For a long time, visual art has been closely connected to how our emotions are expressed and influenced. You can see this link even in the everyday language we use to describe how we feel. We see red and feel blue. We're tickled pink and green with envy.
Your emotions are more intrinsically linked with your physical environment than you may be aware. The same painting or print can be viewed by numerous onlookers and yet it can be interpreted and felt differently by each individual.
Art as a Personal Story
Art is deeply personal. It can be an intensely felt and incredibly unique experience. Just as people have different musical tastes, so too do they have personal preferences when it comes to visual arts. Think about it: just about everyone has a favorite colour or mix of colours and others they may abhor. Some people are instantly wowed by abstract art while others simply don't 'get it'.
These preferences are synchronised to each person's unintentional emotional response to an image. And this response is a result of individual experiences, emotions, and dreams that allow each person to view art differently.
Artwork enables you to escape reality. In art you can chase or find your singular thoughts, emotions and dreams. It is possible to find comfort in art because it has an ability to empathise with the unique way you feel.
It is this unique ability to convey what is much deeper than thought which allows us to draw parallels between our emotions and art. We have all experienced times when our emotions stifle words. Sometimes, art can be a better way of explaining ourselves than any other form of communication.
Influencing Emotion through Artistic Expression
A physical outlet for excess energy is a soccer game. An outlet for excess thought can be found in a spouse, assistant or good friend. Just as your opinions, thoughts and physical energy can build up inside, so too can your emotions. A great emotional outlet is through the exploration of art.
In fact, art has found a legitimate place in the contemporary world as an emotional outlet. Countless studies have found that creating art can increase your endorphins and reduce your blood pressure. In making art, you have to live in the present moment, which can eliminate distractive thinking and reduce stress and depression.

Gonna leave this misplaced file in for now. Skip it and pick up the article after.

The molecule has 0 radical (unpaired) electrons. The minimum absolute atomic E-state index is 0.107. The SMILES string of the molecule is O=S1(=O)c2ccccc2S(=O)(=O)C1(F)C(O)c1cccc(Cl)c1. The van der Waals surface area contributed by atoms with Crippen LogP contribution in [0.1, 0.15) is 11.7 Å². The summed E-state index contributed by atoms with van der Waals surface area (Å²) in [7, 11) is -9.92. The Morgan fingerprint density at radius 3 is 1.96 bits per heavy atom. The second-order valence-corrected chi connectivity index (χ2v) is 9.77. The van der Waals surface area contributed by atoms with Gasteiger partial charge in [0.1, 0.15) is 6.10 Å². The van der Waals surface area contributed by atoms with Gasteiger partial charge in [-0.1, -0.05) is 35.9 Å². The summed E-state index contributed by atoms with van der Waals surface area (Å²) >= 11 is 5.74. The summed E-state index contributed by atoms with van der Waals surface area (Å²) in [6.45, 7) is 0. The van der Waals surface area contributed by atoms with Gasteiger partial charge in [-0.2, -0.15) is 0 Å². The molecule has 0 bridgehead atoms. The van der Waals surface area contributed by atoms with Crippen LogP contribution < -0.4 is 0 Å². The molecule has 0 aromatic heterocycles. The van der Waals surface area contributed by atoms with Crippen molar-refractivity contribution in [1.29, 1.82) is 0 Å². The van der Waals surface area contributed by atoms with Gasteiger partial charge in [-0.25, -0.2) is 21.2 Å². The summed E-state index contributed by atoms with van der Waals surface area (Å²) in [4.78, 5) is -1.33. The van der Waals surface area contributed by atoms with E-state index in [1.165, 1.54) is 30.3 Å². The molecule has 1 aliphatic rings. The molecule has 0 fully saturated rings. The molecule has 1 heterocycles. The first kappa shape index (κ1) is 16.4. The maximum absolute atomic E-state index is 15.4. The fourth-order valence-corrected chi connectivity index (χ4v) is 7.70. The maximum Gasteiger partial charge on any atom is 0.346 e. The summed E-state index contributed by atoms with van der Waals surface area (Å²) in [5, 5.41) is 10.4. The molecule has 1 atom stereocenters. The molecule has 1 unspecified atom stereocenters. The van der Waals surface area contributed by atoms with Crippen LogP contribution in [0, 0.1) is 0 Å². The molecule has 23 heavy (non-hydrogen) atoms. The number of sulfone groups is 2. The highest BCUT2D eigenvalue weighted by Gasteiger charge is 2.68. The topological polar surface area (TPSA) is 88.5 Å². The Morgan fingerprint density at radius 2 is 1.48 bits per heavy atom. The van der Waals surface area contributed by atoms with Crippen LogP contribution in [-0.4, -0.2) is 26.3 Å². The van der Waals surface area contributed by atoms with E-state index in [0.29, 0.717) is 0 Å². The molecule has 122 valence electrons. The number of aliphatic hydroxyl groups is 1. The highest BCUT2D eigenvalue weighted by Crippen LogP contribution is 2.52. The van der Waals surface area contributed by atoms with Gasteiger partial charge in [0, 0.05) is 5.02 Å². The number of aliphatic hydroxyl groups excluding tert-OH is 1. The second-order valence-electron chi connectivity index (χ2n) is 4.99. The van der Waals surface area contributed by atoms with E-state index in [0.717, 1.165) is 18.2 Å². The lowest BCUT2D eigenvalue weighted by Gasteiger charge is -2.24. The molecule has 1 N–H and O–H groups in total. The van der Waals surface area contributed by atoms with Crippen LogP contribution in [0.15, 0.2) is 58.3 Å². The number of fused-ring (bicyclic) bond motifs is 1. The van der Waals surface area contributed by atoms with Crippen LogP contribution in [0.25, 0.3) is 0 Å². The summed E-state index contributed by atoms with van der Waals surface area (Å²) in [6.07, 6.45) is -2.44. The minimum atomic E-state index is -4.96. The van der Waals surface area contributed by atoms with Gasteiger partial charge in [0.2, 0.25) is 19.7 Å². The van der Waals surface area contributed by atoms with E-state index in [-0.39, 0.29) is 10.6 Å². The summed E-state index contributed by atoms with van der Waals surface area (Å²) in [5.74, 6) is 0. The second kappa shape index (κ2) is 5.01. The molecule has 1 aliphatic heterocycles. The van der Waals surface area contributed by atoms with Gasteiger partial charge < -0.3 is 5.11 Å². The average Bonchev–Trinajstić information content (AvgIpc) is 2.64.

Today, the connection between art and emotions is so clear that Art Therapy has become a clinical approach to dealing with intense emotions. Formally defined as 'a form of psychotherapy that uses art media as its primary mode of communication', Art Therapy is incorporated into treatment programs for a range of illnesses and disabilities.
In particular, Art Therapy is used to treat mental illness. Often excess emotions or the inability to cope with certain emotions is a major problem for those suffering from mental illness. Art Therapy is based on the belief that the creative process involved in artistic self-expression helps people to resolve conflicts and problems, develop interpersonal skills, manage behaviour, reduce stress, increase self-esteem and self-awareness, and achieve insight.
But wall art can also evoke emotions, which is why selecting artwork can be so important for the home and business. In an aged care home, for example, a giant Joan Miro or Jackson Pollock print may not be appropriate; the lines and colours can be confusing and disorienting for the elderly inhabitants. Instead, a soft pink rose or a pastel blue seaside image can be ideal to calm patients and even help bring back old memories.
As you can see, when you dig a little deeper and take a closer look, you will find the connection between art and our emotions is intimate. In times when you feel alone in this world, overwrought with emotion or maybe just a little confused by your thoughts; find solace in art.
Richard Tarrant - Bio
Richard is founder and CEO of PictureStore and has worked since October 2000 to make wall art accessible to all Australians. Google+